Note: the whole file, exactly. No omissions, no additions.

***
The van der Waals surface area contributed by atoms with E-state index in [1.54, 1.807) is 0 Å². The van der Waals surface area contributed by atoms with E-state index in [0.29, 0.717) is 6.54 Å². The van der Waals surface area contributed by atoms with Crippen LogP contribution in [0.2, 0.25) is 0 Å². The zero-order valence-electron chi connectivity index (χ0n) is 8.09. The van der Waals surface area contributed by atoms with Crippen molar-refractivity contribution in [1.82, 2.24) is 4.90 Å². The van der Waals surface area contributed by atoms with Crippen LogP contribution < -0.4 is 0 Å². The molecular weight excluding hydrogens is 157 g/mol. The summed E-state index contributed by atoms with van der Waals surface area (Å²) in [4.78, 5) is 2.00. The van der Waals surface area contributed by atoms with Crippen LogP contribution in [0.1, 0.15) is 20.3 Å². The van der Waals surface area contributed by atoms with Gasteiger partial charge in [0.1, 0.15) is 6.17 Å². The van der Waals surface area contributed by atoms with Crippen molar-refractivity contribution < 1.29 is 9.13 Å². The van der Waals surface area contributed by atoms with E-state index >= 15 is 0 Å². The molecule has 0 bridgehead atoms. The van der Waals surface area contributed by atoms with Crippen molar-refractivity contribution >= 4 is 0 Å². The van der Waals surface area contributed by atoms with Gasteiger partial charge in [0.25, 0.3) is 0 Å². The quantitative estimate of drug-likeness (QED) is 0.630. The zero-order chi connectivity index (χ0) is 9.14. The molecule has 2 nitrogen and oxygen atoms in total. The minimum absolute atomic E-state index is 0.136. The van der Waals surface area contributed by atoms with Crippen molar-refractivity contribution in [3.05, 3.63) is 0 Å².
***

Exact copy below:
The van der Waals surface area contributed by atoms with E-state index in [1.54, 1.807) is 0 Å². The van der Waals surface area contributed by atoms with E-state index in [0.29, 0.717) is 6.54 Å². The van der Waals surface area contributed by atoms with Crippen LogP contribution in [0.2, 0.25) is 0 Å². The zero-order valence-electron chi connectivity index (χ0n) is 8.09. The van der Waals surface area contributed by atoms with Crippen molar-refractivity contribution in [1.82, 2.24) is 4.90 Å². The van der Waals surface area contributed by atoms with Crippen LogP contribution < -0.4 is 0 Å². The molecular weight excluding hydrogens is 157 g/mol. The summed E-state index contributed by atoms with van der Waals surface area (Å²) in [4.78, 5) is 2.00. The van der Waals surface area contributed by atoms with Crippen LogP contribution in [0.1, 0.15) is 20.3 Å². The van der Waals surface area contributed by atoms with Gasteiger partial charge in [0.1, 0.15) is 6.17 Å². The van der Waals surface area contributed by atoms with Crippen molar-refractivity contribution < 1.29 is 9.13 Å². The van der Waals surface area contributed by atoms with E-state index >= 15 is 0 Å². The molecule has 0 bridgehead atoms. The van der Waals surface area contributed by atoms with Crippen molar-refractivity contribution >= 4 is 0 Å². The van der Waals surface area contributed by atoms with Gasteiger partial charge in [0.25, 0.3) is 0 Å². The quantitative estimate of drug-likeness (QED) is 0.630. The zero-order chi connectivity index (χ0) is 9.14. The molecule has 2 nitrogen and oxygen atoms in total. The minimum absolute atomic E-state index is 0.136. The van der Waals surface area contributed by atoms with Crippen molar-refractivity contribution in [3.05, 3.63) is 0 Å².